If any of that is something that you say suffers due to the system or the DM, it might just be that it's not necessarily something you're allowing yourself to find enjoyment in most of the time unless the planets align and fill a specific niche for you. Which is normal! Completely normal, I think most of us have interests that just don't do it for us unless a vague range of items on an invisible list are checked off and the immersion is complete.

If you feel most DMs don't have enough story and world-building, and most of the remainder are too into their world and story, then maybe you should pitch your own screen up and run some games. Show people the experience that you want as a player. Let others witness your ideas and the fruits of your own efforts. Throw them into what you feel the game should be and hope some of them love it as much as you do!

Author Interviewer

I love dungeon crawling. :(

As a DM of going on 20 years it's one part campaign, to one part players.

If the world is boring (I never use the standard DnD Gods/Religons, I'M god and make my own pantheon) and the players are more interested in the stats on the mace the paladin is using instead of WHY the paladin needs the help of heretic adventures you'll always be left wanting.
I've found it's a balancing act between skull crunching action and story driven narative.

I think the fundamental idea behind D&D is that none of the rules are supposed to constrain your ability to create a world of your choice. This is a major part of the fundamental ethos behind the system – basically, everything in the main game is readily interchangeable and can be reflavored so you can make up whatever world you want.

In other words, D&D tells you, “These are some rules. Now make a world they apply to.”

This is why the core gods are so generic – you’re not supposed to use them, you’re supposed to make up your own. They’re just there for people who are too lazy to care.

This of course leads to many people who don’t care.

People who say something is based on D&D – as in, core D&D – are generally doing something very terrible, because core D&D isn’t a world. Of course anything based on it is going to be dreadful – the flavor is meant to come from the DM and players.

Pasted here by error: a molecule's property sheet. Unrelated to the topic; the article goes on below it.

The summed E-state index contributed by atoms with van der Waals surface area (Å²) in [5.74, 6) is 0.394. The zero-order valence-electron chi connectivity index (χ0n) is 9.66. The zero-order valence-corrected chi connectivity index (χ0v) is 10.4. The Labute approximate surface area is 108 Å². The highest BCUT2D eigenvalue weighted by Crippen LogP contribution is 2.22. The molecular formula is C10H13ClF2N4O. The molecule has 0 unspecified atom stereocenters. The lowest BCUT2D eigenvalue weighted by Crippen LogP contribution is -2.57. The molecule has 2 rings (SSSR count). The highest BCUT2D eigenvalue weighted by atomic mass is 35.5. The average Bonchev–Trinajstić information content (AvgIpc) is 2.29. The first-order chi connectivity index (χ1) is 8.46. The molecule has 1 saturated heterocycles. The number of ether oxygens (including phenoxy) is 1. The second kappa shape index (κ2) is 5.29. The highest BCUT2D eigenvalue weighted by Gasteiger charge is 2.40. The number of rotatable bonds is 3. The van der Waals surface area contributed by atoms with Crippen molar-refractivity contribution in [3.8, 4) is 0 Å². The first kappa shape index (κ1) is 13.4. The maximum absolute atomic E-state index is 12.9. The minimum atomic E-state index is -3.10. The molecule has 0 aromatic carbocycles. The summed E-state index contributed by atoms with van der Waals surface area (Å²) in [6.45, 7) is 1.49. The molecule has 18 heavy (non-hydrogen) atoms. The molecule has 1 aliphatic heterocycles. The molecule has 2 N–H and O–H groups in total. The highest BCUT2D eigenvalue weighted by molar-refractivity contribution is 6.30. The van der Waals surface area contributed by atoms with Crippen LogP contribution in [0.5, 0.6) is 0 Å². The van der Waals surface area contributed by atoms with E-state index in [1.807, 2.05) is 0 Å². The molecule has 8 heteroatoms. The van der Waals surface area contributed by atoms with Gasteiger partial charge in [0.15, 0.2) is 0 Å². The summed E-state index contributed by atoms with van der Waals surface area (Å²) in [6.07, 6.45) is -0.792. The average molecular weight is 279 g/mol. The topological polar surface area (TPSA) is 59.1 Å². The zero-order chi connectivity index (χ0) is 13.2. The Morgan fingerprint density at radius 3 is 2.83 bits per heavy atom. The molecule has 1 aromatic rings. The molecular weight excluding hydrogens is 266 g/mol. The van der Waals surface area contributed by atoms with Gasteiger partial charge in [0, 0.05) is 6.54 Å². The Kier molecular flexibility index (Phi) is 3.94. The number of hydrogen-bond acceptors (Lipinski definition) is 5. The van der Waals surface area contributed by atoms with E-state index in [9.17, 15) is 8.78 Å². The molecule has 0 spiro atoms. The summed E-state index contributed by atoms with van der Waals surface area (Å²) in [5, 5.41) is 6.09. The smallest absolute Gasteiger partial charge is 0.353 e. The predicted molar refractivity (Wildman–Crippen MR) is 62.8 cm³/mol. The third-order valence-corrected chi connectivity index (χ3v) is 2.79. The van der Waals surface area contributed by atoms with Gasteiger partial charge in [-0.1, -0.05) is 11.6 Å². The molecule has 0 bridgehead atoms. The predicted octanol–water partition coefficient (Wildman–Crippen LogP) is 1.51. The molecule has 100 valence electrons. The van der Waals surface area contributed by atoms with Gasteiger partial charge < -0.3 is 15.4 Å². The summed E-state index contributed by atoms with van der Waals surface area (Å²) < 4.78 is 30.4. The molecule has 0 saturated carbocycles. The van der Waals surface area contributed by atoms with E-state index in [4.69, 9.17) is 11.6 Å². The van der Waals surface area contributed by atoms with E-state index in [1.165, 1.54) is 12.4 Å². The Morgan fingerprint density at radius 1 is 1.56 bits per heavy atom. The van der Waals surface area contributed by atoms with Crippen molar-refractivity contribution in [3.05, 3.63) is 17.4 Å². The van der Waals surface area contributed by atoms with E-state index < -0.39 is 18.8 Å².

Or the supplemental campaign settings that they are constantly trying to sell.

Back in 2nd edition, the Monster Manual was written to give the DM a bunch of monsters with potential backstory, some culture, some ideas about them, ect. But if you threw them all into a single world, it’d be a bit of a mish-mash in many cases. The idea was that by having a bunch of canned ideas, your own creativity would be sparked. The Illithids were a sinister behind-the-scenes presence of brain-eating, mind-controlling monsters with alien cities far underground/underwater. They controlled all sorts of monsters and people and made for good grand villains.

But if you just threw them in, they’d be people who were crossdressing as Cthulu. I mean, they were dangerous monsters, but they couldn’t really be sinister without trappings.

What’s interesting about this, though, is that as any good game designer knows, the rules of the game influence what comes out the other end. And so, the D&D rules couldn’t be applied to just any world – a world which ran on D&D rules would have to function in certain ways.

That’s not to say it is just one possible world, but the world of The Order of the Stick is an entirely reasonable reading of the 3rd edition rules and what sort of world they seem to imply.

For me, the different editions imply different sorts of worlds – 2nd edition as much grittier and more “realistic”, more high fantasy, more peasants and knights and kings and wizards and glittery cathedrals and castles. The endgame implied by those rules suggested that high-level characters were playing a completely different game from level 1 characters.